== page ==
The first time I heard the term arson was when I was driving through my hometown.
I had just graduated from college, and I was just finishing up a job that was supposed to take about a week.
When I arrived at the house, I spotted a man who seemed to have been working the night shift.
The man was holding a large firecracker in his hands.
He was wearing a black hoodie with a red “911” emblem on the front.
I asked him if he knew who I was and if he wanted to turn it off.
The guy did.
I told him I was out of town and that I wanted to get away.
I did, and after a while, I turned off the firecrackers.
I was not angry, I just wanted to escape.
I have never seen anyone use firecrackers to set fires.
When a firefighter saw me do it, he said to me, “It’s just like a normal job, isn’t it?”
I didn’t know what that meant, but I knew that if I ever used a firecrusher again, I would be in trouble.
But it wasn’t until I was on the road that I started to learn that what some people think is normal could have deadly consequences.
One of the first things I learned was that if you are an operator, you are not an arsonist.
You are not a criminal.
When you put out a call, you don’t set it off on purpose.
When the caller tells you that someone is being robbed, you do not assume that person is a criminal and call the police.
You just wait for the police to show up.
When someone calls 911 to report a crime, you may not even know who the caller is.
You don’t even know the name of the person calling.
When an emergency operator is called to the scene of a domestic violence call, they may not know if that person committed the crime, and it may not be clear if the call is domestic or not.
The operator who was on duty that night, or someone else who is working a similar job, is in the wrong.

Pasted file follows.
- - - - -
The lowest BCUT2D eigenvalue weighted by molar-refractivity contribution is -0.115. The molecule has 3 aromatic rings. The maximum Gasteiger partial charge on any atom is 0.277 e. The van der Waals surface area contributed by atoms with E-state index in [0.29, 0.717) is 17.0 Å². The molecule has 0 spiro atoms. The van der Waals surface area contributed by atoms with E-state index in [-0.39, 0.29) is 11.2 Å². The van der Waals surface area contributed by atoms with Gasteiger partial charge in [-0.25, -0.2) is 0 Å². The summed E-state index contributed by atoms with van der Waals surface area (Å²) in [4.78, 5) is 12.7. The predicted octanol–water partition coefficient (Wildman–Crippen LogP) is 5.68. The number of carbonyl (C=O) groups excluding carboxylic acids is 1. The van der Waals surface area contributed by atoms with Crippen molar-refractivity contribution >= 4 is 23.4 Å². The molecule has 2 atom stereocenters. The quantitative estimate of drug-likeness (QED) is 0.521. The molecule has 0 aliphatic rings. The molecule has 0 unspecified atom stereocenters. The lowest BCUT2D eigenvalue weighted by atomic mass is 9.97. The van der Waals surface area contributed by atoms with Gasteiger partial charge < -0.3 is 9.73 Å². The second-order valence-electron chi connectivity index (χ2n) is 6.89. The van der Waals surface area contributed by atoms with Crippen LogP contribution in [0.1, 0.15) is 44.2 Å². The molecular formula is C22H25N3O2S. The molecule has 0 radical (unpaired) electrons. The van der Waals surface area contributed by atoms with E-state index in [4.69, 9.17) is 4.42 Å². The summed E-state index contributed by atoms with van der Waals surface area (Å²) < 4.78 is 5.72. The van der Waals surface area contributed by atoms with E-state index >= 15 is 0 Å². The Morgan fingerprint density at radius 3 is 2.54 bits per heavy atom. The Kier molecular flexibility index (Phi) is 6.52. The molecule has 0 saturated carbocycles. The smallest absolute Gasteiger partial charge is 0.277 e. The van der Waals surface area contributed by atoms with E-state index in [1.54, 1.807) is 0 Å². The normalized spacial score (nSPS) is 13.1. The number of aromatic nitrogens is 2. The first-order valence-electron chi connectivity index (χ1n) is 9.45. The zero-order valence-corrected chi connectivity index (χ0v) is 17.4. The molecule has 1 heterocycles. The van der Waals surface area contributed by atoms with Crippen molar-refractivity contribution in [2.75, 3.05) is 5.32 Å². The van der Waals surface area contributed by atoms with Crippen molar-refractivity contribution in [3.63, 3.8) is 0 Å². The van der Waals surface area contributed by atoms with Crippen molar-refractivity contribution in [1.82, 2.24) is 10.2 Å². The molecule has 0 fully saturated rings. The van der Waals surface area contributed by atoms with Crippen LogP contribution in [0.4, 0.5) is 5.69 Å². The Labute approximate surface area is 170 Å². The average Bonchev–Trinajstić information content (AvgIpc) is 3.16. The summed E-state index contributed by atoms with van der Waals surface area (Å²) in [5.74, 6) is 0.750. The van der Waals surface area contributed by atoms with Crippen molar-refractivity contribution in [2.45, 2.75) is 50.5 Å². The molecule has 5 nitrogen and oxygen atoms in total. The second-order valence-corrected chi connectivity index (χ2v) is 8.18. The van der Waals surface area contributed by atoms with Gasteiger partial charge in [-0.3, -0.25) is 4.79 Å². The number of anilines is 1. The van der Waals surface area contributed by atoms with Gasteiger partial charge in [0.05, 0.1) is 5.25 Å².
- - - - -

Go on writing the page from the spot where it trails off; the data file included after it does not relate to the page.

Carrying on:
When your call comes in, you have no idea who the person is or where they are.
If you get a call from a family member, you know who that person’s family member is.
But when you receive a call that is not from your family member but is from a stranger, you aren’t sure who is calling.
In fact, if you don�t know the person on the other end of the phone, you can bet that the person doesn�t have a license or insurance and doesn�T even have a name.
In the United States, a lot of calls are made to the wrong address.
People often ask 911 operators what the address is of a person who is missing, who they think is in danger, or who they suspect might have committed a crime.
But they rarely get a real address.
So the caller can be left guessing and the operator can be called a thief.
If your phone is ringing off the hook, that call is not an emergency.
It is an arson call.
In many states, you must call 911 when a person is threatening or committing an act that could seriously injure someone.
If the caller does not have a valid license or a valid insurance, you should call 911.
When people call 911, they do so to make a complaint.
You want to make sure you have the facts, but the call should not be made because of a lack of information.
When it comes to calling 911, a simple mistake could put your life in danger.
There are two main reasons why a 911 operator may not call 911 on the night of an emergency: First, 911 is a police emergency.
When officers arrive at a call and it is not clear whether there is a crime or not, they can usually give the caller a reasonable time to get a police officer on the phone.
In most cases, it is OK for a 911 call to go unanswered, but if it is answered and the caller persists in telling the officer what has happened, the caller should be stopped.
Second, if an operator doesn� t answer your call, there are some situations where the caller may have to use force to get the 911 operator to answer the call.
A 911 operator must be able to provide a clear and accurate description of the situation to police, so they can respond.
A dispatcher needs to know where the 911 caller is at all times.
If a dispatcher has a question about a caller�s behavior, the dispatcher should not call a dispatcher because the dispatcher could be calling 911 on a call for help.
The dispatcher needs the person�s location so that the dispatcher can make the call, and if the dispatcher is unable to locate the caller, the call may go unanswered.
911 operators are trained to respond to calls on the line.
When police officers are called to a call to report an emergency, the officers